case studies

45 Shand Road, Reservoir

The 45 Shand Road affordable housing development (Shand) takes an innovative approach to water sensitive urban design (WSUD) as a part of a broader approach to long-term sustainability.


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This infill development uses rainwater harvesting and raingardens to meet council flood mitigation requirements, rather than dedicated on-site ‘grey infrastructure’ like  concrete pits, tanks and pipes. The project also involved a new method of assessing flood water mitigation that proves these water sensitive solutions are a viable alternative to conventional infrastructure.

The drivers

The developer, Ys Housing, is a not-for-profit organisation that aims to deliver 1,000 new, affordable homes over 10 years to combat inequality and shape a fairer, more vibrant city.

For Shand, Ys Housing set out to make sustainability more accessible and affordable. In particular, Ys Housing aimed to:

  • demonstrate net-zero, water sensitive, affordable housing that is repeatable at a suburban scale
  • reduce cost by replacing conventional underground concrete stormwater detention systems, with water sensitive alternatives
  • meet stormwater flow volume reductions to protect waterways, as set out in EPA Victoria’s Urban Stormwater Guidance and to comply with the obligations of the General Environmental Duty in the Environment Protection Act 2017
  • meet the Australian Rainfall and Runoff 2019 guideline (AR&R) for the design and modelling of flood mitigation responses
  • collaborate with the City of Darebin on WSUD innovation.

The innovations

This case study uses WSUD to meet council flood mitigation requirements, rather than dedicated on-site ‘grey infrastructure’ like concrete pits, tanks and pipes.

In particular, the WSUD scheme at Shand introduced the following features:

  • Household collection and reuse of rainwater – Each townhouse will be equipped with a 3000 L rainwater tank that has 2000 L for reuse and approximately 1000 L for stormwater detention. Harvested rainwater will be connected for flushing and external taps for gardens.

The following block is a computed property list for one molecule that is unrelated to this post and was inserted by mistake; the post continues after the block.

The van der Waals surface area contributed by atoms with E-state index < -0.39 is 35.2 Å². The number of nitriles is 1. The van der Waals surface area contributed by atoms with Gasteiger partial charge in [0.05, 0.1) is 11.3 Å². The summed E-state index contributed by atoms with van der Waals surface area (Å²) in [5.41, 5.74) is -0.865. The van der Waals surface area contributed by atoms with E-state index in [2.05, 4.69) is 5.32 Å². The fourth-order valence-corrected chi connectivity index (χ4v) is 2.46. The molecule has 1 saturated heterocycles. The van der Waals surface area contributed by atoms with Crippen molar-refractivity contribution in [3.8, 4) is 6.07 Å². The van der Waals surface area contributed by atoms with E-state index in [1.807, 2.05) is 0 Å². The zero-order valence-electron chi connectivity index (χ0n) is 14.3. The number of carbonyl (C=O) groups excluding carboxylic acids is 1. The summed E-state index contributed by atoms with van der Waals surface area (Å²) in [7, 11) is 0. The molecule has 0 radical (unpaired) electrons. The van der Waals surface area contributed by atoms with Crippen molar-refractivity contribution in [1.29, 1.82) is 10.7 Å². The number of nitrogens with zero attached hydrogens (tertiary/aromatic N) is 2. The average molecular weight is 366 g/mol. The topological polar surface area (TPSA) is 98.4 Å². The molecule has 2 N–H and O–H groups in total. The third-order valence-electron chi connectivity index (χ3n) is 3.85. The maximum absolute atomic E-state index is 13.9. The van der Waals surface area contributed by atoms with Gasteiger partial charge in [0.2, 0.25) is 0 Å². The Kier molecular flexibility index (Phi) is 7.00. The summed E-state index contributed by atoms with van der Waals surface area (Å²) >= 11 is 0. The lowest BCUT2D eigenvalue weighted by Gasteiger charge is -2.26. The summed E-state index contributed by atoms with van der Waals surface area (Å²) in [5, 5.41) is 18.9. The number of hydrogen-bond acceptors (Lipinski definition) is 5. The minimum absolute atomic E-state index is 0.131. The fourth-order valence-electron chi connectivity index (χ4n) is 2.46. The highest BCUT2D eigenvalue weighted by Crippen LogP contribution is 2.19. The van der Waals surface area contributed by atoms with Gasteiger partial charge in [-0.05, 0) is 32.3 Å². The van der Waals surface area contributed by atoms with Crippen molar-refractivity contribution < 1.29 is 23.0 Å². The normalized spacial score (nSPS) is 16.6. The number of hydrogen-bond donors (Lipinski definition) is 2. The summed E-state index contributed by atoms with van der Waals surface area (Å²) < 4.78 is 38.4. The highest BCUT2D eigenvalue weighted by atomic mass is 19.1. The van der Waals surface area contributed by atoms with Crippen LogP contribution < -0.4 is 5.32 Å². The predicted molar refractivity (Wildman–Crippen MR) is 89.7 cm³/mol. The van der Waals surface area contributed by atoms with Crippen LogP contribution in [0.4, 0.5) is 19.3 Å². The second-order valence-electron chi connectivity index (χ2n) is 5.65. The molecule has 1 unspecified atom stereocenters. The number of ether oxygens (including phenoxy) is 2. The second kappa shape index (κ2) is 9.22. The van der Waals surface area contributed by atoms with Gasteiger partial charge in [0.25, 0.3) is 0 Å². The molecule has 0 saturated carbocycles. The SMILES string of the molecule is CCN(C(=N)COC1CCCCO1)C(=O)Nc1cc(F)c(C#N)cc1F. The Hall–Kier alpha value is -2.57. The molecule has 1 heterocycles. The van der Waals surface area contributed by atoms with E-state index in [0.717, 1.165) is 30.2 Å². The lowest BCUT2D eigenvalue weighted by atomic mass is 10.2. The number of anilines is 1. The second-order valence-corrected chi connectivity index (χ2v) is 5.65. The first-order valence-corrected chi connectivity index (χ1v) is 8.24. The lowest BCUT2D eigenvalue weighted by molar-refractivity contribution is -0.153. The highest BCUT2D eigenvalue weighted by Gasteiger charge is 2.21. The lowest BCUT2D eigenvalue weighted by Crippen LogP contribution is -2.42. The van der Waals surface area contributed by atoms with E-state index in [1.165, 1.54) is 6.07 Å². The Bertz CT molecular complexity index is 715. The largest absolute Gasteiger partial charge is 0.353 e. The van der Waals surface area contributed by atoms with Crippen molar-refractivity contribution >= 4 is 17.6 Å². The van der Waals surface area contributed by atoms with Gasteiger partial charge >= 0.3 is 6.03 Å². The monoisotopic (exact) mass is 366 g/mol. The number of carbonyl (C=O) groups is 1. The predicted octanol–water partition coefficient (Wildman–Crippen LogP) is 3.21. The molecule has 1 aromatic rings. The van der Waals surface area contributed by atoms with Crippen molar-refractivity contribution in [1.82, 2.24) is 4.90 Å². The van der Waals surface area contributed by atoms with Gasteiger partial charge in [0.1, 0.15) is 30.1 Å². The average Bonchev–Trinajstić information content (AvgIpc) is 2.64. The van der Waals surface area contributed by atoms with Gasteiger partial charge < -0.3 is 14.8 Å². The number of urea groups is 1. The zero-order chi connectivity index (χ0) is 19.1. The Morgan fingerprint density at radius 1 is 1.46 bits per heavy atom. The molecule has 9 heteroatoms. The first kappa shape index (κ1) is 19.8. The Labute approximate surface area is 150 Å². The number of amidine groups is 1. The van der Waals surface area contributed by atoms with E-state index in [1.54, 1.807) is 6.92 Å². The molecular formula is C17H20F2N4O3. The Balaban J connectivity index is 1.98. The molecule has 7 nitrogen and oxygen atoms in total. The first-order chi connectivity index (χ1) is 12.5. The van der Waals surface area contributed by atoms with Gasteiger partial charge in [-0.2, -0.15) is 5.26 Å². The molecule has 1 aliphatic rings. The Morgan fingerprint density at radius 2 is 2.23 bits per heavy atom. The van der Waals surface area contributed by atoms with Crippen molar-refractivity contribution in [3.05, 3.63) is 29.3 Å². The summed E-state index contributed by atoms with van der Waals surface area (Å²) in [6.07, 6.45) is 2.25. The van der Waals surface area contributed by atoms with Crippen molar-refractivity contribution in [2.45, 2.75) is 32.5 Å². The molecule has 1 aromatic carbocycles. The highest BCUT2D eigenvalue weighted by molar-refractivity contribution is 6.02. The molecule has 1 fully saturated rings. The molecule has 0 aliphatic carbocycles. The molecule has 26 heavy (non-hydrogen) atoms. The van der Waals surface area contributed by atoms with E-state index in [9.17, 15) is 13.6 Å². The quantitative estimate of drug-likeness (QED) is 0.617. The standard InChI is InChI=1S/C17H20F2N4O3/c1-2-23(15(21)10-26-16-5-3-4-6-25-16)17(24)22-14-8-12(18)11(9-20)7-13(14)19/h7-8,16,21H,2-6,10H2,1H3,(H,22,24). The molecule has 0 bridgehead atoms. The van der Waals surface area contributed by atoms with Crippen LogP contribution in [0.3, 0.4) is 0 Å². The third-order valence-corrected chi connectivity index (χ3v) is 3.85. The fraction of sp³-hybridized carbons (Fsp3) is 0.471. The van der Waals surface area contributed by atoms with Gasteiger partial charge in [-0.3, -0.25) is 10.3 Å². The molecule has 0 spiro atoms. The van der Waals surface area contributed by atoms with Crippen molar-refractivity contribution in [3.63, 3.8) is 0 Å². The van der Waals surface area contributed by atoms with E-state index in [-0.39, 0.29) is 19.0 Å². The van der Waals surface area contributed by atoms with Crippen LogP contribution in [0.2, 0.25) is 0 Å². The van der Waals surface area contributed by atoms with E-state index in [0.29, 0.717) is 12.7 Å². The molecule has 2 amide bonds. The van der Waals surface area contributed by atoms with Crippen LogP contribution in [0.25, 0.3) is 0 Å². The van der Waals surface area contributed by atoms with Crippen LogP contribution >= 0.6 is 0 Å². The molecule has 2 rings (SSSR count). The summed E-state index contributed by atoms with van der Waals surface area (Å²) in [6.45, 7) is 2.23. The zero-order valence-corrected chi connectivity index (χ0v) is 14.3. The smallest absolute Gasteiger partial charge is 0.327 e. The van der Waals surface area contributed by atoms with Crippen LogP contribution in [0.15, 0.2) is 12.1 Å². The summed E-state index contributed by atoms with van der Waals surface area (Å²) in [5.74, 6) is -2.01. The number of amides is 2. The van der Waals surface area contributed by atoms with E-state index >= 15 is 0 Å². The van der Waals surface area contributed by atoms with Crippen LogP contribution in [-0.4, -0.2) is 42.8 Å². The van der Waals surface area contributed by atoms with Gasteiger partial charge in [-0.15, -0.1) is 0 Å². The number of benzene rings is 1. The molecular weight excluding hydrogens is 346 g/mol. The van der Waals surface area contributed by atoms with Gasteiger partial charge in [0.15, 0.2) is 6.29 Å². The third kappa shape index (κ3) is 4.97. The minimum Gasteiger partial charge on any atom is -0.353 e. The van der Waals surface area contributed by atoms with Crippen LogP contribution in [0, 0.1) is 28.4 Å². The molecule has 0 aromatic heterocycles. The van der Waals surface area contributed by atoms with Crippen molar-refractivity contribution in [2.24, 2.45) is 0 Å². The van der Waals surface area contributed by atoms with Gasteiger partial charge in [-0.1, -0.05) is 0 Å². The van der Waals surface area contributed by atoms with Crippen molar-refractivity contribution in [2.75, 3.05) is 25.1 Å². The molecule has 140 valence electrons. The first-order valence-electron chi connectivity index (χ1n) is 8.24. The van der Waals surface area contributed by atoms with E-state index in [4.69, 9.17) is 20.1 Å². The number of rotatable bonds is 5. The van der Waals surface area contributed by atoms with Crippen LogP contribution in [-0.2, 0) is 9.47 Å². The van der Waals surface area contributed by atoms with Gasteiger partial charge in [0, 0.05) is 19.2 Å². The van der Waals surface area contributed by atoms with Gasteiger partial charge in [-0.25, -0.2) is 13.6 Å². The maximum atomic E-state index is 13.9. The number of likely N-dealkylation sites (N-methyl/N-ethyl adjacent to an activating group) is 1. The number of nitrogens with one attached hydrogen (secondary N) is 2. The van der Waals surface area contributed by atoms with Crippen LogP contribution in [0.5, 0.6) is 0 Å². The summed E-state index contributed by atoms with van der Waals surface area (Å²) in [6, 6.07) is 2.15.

• Integrated swale and raingarden – The site will include a vegetated swale running the length of the driveway and a ~8 m² raingarden that runs along the front boundary, designed to support tree growth in the front set back.
  • High surface permeability – The development will have ~200 m²  (30%) of pervious surfaces made up of gardens, permeable paving and decking.
  • Plant selection – The gardens will use native species that are local to the Victorian volcanic plains. The use of bird-attracting trees, wildflowers and scented shrubs will provide shade and encourage biodiversity, while also requiring little active irrigation because they are well adapted to the Victorian climate.

As well as using WSUD in this way, this case study also relied on a new method of assessing the flood mitigation of WSUD assets. This is a fundamental shift from the existing STORM design method. To achieve this, a new method was developed to assess on-site detention outcomes for WSUD assets that complies with AR&R.

The lessons

  • Engage the council early. Council is on board with the approach, but needs advice on how to quantify the detention and retention volume contribution of raingardens, and clarity on the margin-of-safety factors to account for deterioration of the vegetated systems over time.
  • Allow for additional coordination among the consulting team. The project required strong collaboration and coordination between landscape design and drainage engineering for the overall design to be successful.
  • Allow for extra time, because the project is not business as usual. Novel design approaches need extra consideration and time. Often there is insufficient consulting budget in projects to allow for this extra time, especially on small projects. It can be tempting to revert back to more standard ‘grey infrastructure’ solutions to keep the project on time and on budget.

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Reservoir, Victoria, Australia



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The outcomes

Cities providing ecosystem services

  • Stormwater quality improvements – Stormwater modelling predicts:
    • 47% of the stormwater flows will be retained for reuse and evapotranspiration within the landscape (compared with a target of 28%)
    • 17% of the stormwater will be infiltrated to recharge groundwater (compared with a target of 9%)
    • 82% of total nitrogen will be removed from the stormwater discharge to protect Port Phillip Bay (compared with a target of 45%).
  • Native vegetation – The use of native vegetation promotes increased biodiversity.

Cities as water supply catchments

  • Water reuse – Rainwater harvested on the site will be used for non-drinking water use. This conserves Melbourne’s drinking water supplies.
  • Water conservation – By using a drought resilient native garden, and retaining rain that falls onto the site, the garden is largely self-sufficient in its water use.
  • Flood mitigation –WSUD is used to achieve flood management requirements, reducing the need for dedicated on-site detention.

Cities comprising water sensitive communities

  • Housing affordability – Shand delivers affordability via shared equity finance, meaning a well-located, environmentally sustainable home is available to lower income families, near jobs, schools and community.
  • Health benefits – The landscaping increases urban greening with thoughtful planting design while enhancing biodiversity by incorporating native vegetation.

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